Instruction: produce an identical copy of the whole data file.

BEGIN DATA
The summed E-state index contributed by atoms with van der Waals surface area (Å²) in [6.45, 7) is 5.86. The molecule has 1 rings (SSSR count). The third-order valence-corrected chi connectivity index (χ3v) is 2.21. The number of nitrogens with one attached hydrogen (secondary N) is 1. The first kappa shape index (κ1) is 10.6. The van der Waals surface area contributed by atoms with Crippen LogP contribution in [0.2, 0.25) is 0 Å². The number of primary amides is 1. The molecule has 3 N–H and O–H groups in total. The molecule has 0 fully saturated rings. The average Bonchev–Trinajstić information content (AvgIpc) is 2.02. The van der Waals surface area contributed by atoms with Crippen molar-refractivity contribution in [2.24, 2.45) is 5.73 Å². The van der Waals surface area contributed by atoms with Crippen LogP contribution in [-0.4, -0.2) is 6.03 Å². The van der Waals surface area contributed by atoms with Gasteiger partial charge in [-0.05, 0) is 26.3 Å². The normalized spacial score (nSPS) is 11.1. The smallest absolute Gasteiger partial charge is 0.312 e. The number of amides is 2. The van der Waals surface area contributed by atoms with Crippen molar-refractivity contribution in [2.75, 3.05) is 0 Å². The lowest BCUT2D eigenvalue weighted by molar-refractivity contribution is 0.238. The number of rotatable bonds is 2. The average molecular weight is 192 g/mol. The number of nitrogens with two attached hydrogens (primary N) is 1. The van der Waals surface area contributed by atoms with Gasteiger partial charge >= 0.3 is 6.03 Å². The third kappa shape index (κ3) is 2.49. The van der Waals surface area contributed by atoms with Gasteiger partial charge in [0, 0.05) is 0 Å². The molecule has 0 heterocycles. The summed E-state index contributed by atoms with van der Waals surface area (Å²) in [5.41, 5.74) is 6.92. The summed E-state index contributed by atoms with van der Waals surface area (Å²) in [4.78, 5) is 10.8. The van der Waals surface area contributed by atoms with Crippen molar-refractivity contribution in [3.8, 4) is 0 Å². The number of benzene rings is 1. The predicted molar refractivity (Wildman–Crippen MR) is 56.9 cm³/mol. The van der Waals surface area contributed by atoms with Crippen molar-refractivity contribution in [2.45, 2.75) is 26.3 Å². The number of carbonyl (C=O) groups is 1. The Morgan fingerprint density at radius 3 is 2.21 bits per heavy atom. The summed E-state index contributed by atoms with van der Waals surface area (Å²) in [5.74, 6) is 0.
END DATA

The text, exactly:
The summed E-state index contributed by atoms with van der Waals surface area (Å²) in [6.45, 7) is 5.86. The molecule has 1 rings (SSSR count). The third-order valence-corrected chi connectivity index (χ3v) is 2.21. The number of nitrogens with one attached hydrogen (secondary N) is 1. The first kappa shape index (κ1) is 10.6. The van der Waals surface area contributed by atoms with Crippen LogP contribution in [0.2, 0.25) is 0 Å². The number of primary amides is 1. The molecule has 3 N–H and O–H groups in total. The molecule has 0 fully saturated rings. The average Bonchev–Trinajstić information content (AvgIpc) is 2.02. The van der Waals surface area contributed by atoms with Crippen molar-refractivity contribution in [2.24, 2.45) is 5.73 Å². The van der Waals surface area contributed by atoms with Crippen LogP contribution in [-0.4, -0.2) is 6.03 Å². The van der Waals surface area contributed by atoms with Gasteiger partial charge in [-0.05, 0) is 26.3 Å². The normalized spacial score (nSPS) is 11.1. The smallest absolute Gasteiger partial charge is 0.312 e. The number of amides is 2. The van der Waals surface area contributed by atoms with Crippen molar-refractivity contribution in [2.75, 3.05) is 0 Å². The lowest BCUT2D eigenvalue weighted by molar-refractivity contribution is 0.238. The number of rotatable bonds is 2. The average molecular weight is 192 g/mol. The number of nitrogens with two attached hydrogens (primary N) is 1. The van der Waals surface area contributed by atoms with Gasteiger partial charge >= 0.3 is 6.03 Å². The third kappa shape index (κ3) is 2.49. The van der Waals surface area contributed by atoms with Gasteiger partial charge in [0, 0.05) is 0 Å². The molecule has 0 heterocycles. The summed E-state index contributed by atoms with van der Waals surface area (Å²) in [5.41, 5.74) is 6.92. The summed E-state index contributed by atoms with van der Waals surface area (Å²) in [4.78, 5) is 10.8. The van der Waals surface area contributed by atoms with Crippen molar-refractivity contribution in [3.8, 4) is 0 Å². The number of benzene rings is 1. The predicted molar refractivity (Wildman–Crippen MR) is 56.9 cm³/mol. The van der Waals surface area contributed by atoms with Crippen molar-refractivity contribution in [2.45, 2.75) is 26.3 Å². The number of carbonyl (C=O) groups is 1. The Morgan fingerprint density at radius 3 is 2.21 bits per heavy atom. The summed E-state index contributed by atoms with van der Waals surface area (Å²) in [5.74, 6) is 0.